Wages for British labourers starting in permanent jobs increased at the fastest speed since 2015 as businesses saw it harder to hire staff, a difficulty worsened by Brexit, a survey of recruitment firms confirmed on Friday.
The signs of pay force in the Recruitment and Employment Confederation (REC) study contrast with Britain’s official measure of growth in incomes which has declined lately.
The increase in initial salaries for permanent jobs hit a 19-month high in June, REC said, giving Bank of England policymakers a rare reminder that wage increase in Britain will hasten, as they suspect.
“With fewer people currently looking for jobs, employers are having to increase starting salaries to secure the talent they need,” Tom Hadley, REC Director of Policy, said.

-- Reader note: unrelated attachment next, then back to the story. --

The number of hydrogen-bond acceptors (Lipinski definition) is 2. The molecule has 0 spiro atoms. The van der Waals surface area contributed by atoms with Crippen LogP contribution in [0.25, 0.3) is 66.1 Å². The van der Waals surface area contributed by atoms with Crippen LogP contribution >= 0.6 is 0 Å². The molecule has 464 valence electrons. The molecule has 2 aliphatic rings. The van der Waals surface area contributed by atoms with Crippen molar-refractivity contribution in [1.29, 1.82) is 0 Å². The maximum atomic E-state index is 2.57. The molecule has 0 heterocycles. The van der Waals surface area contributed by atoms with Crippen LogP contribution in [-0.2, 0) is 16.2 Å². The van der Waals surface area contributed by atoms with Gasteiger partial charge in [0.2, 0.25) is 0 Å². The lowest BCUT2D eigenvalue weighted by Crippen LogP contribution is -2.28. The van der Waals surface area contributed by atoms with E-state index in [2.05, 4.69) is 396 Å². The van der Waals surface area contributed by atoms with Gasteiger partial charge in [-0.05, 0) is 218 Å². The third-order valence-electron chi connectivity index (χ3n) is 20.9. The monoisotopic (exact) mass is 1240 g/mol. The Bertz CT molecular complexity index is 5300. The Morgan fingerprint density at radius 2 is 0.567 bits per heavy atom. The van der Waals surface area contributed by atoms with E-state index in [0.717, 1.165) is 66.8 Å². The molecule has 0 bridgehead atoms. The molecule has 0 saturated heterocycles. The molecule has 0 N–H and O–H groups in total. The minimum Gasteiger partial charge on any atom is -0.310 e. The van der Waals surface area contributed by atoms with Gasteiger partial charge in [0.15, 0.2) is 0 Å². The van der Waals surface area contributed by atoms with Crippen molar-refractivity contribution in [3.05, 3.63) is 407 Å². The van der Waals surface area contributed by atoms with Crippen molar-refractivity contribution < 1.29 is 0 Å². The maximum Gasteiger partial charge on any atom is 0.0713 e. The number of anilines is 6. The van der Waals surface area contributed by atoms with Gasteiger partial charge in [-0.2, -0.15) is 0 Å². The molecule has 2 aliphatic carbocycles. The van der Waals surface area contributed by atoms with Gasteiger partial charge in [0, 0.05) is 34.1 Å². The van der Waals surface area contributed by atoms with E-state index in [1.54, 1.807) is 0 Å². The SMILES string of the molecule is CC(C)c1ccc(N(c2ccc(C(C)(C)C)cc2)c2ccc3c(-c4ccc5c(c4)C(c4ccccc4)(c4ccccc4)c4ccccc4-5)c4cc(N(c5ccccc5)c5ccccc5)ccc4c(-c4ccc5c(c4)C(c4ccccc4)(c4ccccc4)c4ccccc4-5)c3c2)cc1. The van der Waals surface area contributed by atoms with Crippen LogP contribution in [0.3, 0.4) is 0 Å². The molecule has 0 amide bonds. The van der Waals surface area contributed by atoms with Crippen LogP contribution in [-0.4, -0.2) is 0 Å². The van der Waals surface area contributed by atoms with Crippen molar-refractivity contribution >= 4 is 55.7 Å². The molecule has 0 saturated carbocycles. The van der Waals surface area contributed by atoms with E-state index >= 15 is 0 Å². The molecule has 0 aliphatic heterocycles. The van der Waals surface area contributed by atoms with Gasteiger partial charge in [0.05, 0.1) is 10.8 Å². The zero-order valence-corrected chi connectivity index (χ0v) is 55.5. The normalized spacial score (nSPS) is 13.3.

“Existing skills shortages are being exacerbated by Brexit. For example, demand for accountants and other financial roles has increased recently as organisations try to protect themselves against economic uncertainty.”
Other signs of pay have been weak. Official data revealed wages rose at the slowest pace since February last year in the three months to April, increasing 2.1 percent on the year and declining further behind inflation which is close to 3 percent.
Other industry surveys have also pointed to weak upward force on wages.